from longshore current
s, constructed at a right angle
to the shore
Since longshore currents move sand and soil across the shore, a series of groynes projecting from the land into the water can slow lateral erosion in the area.
However, as one might expect, this tends to affect the erosion rates in adjacent areas -- so the neighbors will have to keep up with the Joneses by building groynes of their own, if they happen to be able to afford it.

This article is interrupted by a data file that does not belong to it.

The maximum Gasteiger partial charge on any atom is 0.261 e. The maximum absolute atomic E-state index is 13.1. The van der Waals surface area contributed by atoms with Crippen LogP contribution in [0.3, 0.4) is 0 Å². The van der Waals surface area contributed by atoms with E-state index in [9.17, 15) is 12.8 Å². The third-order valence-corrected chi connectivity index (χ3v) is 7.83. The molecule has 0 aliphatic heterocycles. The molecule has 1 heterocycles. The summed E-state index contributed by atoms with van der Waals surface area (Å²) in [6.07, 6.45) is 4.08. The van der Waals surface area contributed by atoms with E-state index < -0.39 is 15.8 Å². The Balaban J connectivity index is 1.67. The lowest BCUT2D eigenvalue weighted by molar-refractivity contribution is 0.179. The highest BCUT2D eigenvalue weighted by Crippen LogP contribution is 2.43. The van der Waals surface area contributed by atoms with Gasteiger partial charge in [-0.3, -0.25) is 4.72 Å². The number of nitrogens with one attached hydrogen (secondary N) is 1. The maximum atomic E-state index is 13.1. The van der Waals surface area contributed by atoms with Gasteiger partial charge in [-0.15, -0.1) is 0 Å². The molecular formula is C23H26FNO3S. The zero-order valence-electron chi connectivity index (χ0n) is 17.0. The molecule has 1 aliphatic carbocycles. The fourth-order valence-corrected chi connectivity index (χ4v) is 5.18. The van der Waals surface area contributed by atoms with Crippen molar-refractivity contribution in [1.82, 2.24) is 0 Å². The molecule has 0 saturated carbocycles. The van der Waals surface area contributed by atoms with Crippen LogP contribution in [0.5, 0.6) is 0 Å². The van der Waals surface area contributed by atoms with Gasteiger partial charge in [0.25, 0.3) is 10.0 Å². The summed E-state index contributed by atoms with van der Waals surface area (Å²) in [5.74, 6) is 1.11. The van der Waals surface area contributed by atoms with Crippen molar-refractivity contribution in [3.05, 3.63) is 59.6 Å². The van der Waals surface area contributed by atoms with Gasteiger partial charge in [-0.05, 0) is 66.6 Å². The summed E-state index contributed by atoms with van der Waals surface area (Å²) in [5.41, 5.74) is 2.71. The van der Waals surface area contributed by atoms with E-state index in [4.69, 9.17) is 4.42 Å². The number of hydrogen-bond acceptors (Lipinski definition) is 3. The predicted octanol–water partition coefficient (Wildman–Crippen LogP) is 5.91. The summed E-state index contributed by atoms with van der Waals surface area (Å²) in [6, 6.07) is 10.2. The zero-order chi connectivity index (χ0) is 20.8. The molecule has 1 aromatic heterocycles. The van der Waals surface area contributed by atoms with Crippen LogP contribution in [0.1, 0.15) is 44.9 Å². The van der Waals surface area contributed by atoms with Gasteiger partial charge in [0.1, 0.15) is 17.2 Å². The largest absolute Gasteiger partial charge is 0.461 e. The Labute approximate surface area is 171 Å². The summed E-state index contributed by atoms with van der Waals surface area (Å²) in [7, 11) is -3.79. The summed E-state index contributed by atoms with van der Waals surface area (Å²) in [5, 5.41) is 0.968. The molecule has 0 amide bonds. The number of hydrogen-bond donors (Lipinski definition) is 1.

(Gleaned from Rand McNally Atlas of the Oceans and paraphrased in a clean room implementation.)